In a move to deny birthright citizenship to babies born in the U.S. of undocumented parents, a group of Republican state lawmakers announced Wednesday in Washington they intend to introduce such measures in their state legislatures. They want to fight all the way to the Supreme Court and revive the concept of "state citizenship."
However immigrant rights supporters and a coalition of civil rights groups say it is an assault on the Constitution and motivated by racism because it specifically targets Latinos. They argue any attempt to deny citizenship to U.S.-born children is inflammatory, impractical, divisive, immoral and in fact un-American.
The Republicans say legislators in about 40 states are signing up to learn how to join an expected court battle over "reinterpreting" the 14th Amendment - which grants citizenship to all children born on American soil. They expect about 20 states to introduce such anti-birthright measures including Pennsylvania, Arizona, Nebraska, Alabama, Delaware, Idaho, Indiana, Michigan, Mississippi, Montana, New Hampshire, Oklahoma, Texas and Utah.
Meanwhile last week Republican leaders in at least half a dozen states said they plan to propose anti-immigrant bills, following the lead of Arizona. That state passed a controversial law last year, SB 1070, granting police the authority to question people about their immigration status based on a "reasonable suspicion" that the person was undocumented. Georgia and South Carolina along with most of the states mentioned above plan to introduce similar bills to Arizona's. (Central provisions of the Arizona law have been stayed by a federal judge, acting on a lawsuit filed by the Obama administration.)
The reality is the immigrant rights movement is on the defensive right now, said Tony Yapias, director of Proyecto Latino de Utah in Salt Lake City, an immigrant advocacy group.
"There is a deep resentment growing in the Latino community toward Republican lawmakers," he said. "The issue is obviously a huge concern. Immigrants don't feel safe anymore. There's a lot of mistrust."
The Republican anti-immigrant drive reflects their view that they are threatened by the growing population of Latinos, said Yapias.
But the Republicans are "playing with fire," he said. "In the long term they will eventually pay the price politically."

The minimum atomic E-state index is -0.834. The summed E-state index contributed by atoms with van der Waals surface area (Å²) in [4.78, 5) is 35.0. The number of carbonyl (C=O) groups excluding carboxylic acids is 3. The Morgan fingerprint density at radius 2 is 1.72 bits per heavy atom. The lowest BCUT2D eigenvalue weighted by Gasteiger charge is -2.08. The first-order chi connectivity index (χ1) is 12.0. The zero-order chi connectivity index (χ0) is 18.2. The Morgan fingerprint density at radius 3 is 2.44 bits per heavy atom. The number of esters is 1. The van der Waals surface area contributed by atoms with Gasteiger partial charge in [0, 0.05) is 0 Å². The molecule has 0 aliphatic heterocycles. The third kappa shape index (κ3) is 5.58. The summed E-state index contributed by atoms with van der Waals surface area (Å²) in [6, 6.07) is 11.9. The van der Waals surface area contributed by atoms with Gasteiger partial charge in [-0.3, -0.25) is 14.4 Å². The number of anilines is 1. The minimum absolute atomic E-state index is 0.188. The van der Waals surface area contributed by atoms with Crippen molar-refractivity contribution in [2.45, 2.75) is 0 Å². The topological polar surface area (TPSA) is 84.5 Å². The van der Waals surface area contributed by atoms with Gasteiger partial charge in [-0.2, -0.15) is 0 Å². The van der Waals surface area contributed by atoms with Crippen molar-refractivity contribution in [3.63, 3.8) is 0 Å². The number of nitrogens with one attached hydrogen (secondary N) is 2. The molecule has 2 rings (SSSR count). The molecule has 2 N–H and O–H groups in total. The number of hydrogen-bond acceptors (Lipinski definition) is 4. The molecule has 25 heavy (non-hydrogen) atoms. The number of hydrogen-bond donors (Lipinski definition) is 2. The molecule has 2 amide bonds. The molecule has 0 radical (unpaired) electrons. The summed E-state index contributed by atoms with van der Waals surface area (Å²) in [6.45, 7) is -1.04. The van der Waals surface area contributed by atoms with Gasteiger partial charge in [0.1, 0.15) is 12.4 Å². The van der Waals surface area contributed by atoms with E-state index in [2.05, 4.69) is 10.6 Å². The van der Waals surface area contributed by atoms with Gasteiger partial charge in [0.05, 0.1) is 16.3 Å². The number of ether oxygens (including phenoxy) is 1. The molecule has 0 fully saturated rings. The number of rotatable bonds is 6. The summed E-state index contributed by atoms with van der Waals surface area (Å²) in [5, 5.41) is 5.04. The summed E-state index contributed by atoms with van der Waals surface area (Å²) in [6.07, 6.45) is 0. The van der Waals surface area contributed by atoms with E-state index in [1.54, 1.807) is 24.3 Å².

According to recent Census numbers Latinos are the fastest-growing minority population in the country. They are also the fastest-growing minority voter bloc and are a major political force, as shown in recent elections.
He said the economic crisis has already been especially hard for immigrants when it comes to jobs, and enacting anti-immigrant laws only makes life more difficult for them.
Utah is a state dominated by Republicans but leaders from business, law enforcement, several churches and the Latino community there have formed a coalition and issued a compact urging state leaders to use compassion on immigration issues.
Yapias said the compact calls for immigration issues to be handled at the federal level not the state level. It also aims to keep immigrant families united and sees them as a valuable asset in the community.
Yapias said it's important to recognize that not all Republicans are anti-immigrant or anti-Latino. There are compassionate Republicans out there, he said, and immigrant rights advocates have to find ways to work with them in order to pass immigration reform. "Democrats can't do it alone, so we in the Latino community have to bring Republicans to our camp," he said.
Although the Obama administration supports an overhaul of immigration laws the president and Democrats in Congress have been unsuccessful in gaining Republican support. The 112th Congress was sworn in this week and the likelihood of passing immigration reform is dimmer due to the GOP takeover in the House.
Yapias says he's hopeful that in 2012 Democrats will take back the House and control both chambers of Congress again. "And one day we will look back and know all of this was worth the fight," he said.
Photo: PW/Pepe Lozano